I managed to get past my annoyance at the tip jar that appeared on the counter of my local coffee shop one day. (Tit for what? Pour coffee? Hand me a muffin?) But apparently that wasn’t enough. Now the owners have added a “tip screen” to the credit card payment process, reminding me to have their employees pay for them in case I miss the tip jar on the counter. I’m tired of asking for handouts for people who are just doing their jobs. No one has ever tipped me in my modest paid job as a teacher. I’d really like to say something to the store owner. May I?
HAVE HAD IT!
There is no need to create a race to the bottom here where teachers compete against coffee shop workers. Our economy generates enough profit to pay all workers a living wage. This would now require equitable changes in the way opportunities are distributed and taxes levied. But you probably didn’t come to me for advice on economic policy.
So, to your question, unless the cashier put your change in the tip jar instead of returning it to you, or the automated screen pre-selected a tip amount for your purchase, I’d shut up. Just put your change in your pocket and select “no tip” on the automated screen. I understand you’re annoyed, but this isn’t just about you.
Tipping people who sympathize with a problem can make a small contribution to alleviate it. Even if all full-time workers were paid minimum wage (although many are not), in many places it would still not be enough to survive. So I tip. I also know that I am not solving the real problem.
Your suggestion that wages are an employer’s obligation is a hedge, not a solution. Many employers do not resign. So while we wait for meaningful change for working people, some people are tipping. That’s not necessary. But why bother about others joining in?
How dare she?
My sister-in-law has three children (2, 4 and 6 years). I had a doctor’s appointment so I asked her if she could babysit my 5 year old son who plays well with her oldest son. She agreed. After my appointment I went to her house and found my son very upset. My sister in law had given him a 15 minute time out for teasing her 4 year old daughter. I think it was completely wrong of her to punish my child. You?
Listen, I understand it was upsetting to arrive at your sister-in-law’s house and find your son upset. But when you entrusted him to her care—along with three other children under the age of seven—you implicitly agreed to let her use her common sense with him.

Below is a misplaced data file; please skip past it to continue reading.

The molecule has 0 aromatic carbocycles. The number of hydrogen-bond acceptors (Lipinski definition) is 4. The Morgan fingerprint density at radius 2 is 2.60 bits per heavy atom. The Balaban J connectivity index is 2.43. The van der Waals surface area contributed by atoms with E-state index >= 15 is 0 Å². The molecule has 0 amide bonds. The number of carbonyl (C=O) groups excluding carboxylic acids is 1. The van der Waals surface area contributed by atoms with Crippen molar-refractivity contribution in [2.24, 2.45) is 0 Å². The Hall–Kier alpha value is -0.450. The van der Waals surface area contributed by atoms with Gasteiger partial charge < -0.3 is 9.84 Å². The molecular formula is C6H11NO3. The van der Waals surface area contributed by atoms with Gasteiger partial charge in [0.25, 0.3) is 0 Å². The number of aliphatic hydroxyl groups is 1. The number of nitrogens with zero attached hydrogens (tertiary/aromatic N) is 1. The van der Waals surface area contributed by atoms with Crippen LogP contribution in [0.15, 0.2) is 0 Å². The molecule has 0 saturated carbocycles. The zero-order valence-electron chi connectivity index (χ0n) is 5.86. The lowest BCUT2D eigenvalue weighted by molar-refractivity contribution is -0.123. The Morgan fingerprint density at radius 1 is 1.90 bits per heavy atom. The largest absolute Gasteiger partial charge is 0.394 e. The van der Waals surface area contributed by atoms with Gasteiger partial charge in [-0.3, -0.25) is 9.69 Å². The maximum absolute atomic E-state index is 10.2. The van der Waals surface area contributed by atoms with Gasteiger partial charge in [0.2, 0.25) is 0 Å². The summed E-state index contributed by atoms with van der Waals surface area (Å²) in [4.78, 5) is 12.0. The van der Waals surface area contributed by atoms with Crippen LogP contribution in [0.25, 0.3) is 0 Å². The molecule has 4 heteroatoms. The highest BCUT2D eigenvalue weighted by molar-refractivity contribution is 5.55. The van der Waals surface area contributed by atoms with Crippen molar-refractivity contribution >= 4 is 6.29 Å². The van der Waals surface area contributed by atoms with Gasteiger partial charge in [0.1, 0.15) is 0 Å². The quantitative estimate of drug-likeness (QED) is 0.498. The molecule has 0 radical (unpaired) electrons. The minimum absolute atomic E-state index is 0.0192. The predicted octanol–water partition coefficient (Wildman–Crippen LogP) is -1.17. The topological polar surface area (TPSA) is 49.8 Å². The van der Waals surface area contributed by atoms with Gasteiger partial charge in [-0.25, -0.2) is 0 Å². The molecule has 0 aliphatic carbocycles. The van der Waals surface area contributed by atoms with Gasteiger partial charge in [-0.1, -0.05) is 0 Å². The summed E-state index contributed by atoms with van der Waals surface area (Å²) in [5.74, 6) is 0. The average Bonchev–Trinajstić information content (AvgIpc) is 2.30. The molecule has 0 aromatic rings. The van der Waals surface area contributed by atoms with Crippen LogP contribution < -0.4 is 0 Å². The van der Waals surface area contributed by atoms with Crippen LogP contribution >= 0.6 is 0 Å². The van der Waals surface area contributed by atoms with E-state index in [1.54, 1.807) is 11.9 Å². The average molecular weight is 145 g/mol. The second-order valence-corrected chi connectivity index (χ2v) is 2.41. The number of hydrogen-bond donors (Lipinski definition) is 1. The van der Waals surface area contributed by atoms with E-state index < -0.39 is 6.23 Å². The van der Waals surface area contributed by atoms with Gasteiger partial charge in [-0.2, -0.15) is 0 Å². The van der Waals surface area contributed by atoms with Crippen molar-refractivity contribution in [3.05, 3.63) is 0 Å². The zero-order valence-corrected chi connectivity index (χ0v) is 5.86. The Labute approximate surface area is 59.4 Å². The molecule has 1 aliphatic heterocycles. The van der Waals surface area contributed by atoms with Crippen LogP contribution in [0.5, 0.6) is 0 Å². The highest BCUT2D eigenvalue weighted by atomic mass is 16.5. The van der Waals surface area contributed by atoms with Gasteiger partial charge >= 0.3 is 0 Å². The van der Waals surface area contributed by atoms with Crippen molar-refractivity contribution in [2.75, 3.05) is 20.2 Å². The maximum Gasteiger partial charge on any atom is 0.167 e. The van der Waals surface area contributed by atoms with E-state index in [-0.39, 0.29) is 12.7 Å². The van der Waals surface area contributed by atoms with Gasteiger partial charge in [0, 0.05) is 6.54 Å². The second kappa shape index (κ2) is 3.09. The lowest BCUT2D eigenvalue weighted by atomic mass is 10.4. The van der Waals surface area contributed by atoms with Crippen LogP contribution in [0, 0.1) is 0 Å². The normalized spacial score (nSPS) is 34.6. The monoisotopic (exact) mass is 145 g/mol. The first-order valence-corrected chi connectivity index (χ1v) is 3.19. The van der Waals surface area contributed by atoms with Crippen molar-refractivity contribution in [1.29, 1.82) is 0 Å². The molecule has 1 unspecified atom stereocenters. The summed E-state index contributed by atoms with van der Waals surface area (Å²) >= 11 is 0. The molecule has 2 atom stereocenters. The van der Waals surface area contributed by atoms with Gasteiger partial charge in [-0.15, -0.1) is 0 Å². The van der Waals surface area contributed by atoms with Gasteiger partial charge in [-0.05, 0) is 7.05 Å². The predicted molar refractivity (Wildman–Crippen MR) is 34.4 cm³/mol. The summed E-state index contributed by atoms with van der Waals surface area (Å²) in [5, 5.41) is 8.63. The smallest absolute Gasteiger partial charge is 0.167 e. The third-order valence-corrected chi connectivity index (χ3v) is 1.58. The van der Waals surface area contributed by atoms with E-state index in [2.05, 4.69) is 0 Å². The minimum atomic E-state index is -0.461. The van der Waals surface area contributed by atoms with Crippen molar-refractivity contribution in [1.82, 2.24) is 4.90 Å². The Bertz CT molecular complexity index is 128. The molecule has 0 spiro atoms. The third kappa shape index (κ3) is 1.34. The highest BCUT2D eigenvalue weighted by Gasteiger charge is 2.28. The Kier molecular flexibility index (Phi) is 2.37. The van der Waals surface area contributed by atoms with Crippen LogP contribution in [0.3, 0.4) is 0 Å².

If your son teased her daughter and didn’t stop when asked, a short time out seems reasonable. Would you rather he kept challenging her? Your son may not understand the rules. But that’s an argument for explaining them to him next time, not being mad at your sister-in-law.
Shifting dates and dynamics
Two years ago, my husband and I were asked to be a part of a couple’s wedding party. We lived in the same town at the time and saw each other often. Due to the pandemic, the wedding was postponed until this summer. We are again invited to be part of the bridal party. But we moved from the area and have not kept in touch with the newlyweds at all. Can we say no?
I don’t think you’re bound by any prepandemic promise to march down the aisle with the bridal couple. So much has changed in the meantime! If you want to decline due to geography, thank the couple for inviting them again and tell them that traveling to their wedding won’t be possible for you.
But if your reluctance is about the emotional distance between you two, I would urge you to reconsider. Many of us withdrew from friends during the pandemic; it got lonely. This wedding can be a chance to renew your friendship, if you want to. If not, quickly let the couple know you won’t make it so they can replace you.
The women in my life
I recently started dating a woman who gets annoyed when I occasionally talk about female co-workers or make plans to see friends. These are purely platonic relationships. She doesn’t change the subject or ask me not to see them. But our conversations suddenly take a turn. What should I do?
Talk to your girlfriend about this directly. Give her specific examples of what appears to you as jealous behavior. There may be another explanation. Or maybe she’s coming to the relationship with a history of betrayal.
This is not your problem to solve. But depending on your interest in her, you might introduce her to some of your girlfriends and co-workers to help her feel more comfortable. However, if the jealousy persists, it’s not a good sign for your future together.
For help with your difficult situation, send an inquiry to SocialQ., to Philip Galanes on Facebook or @SocialQPhilip on Twitter.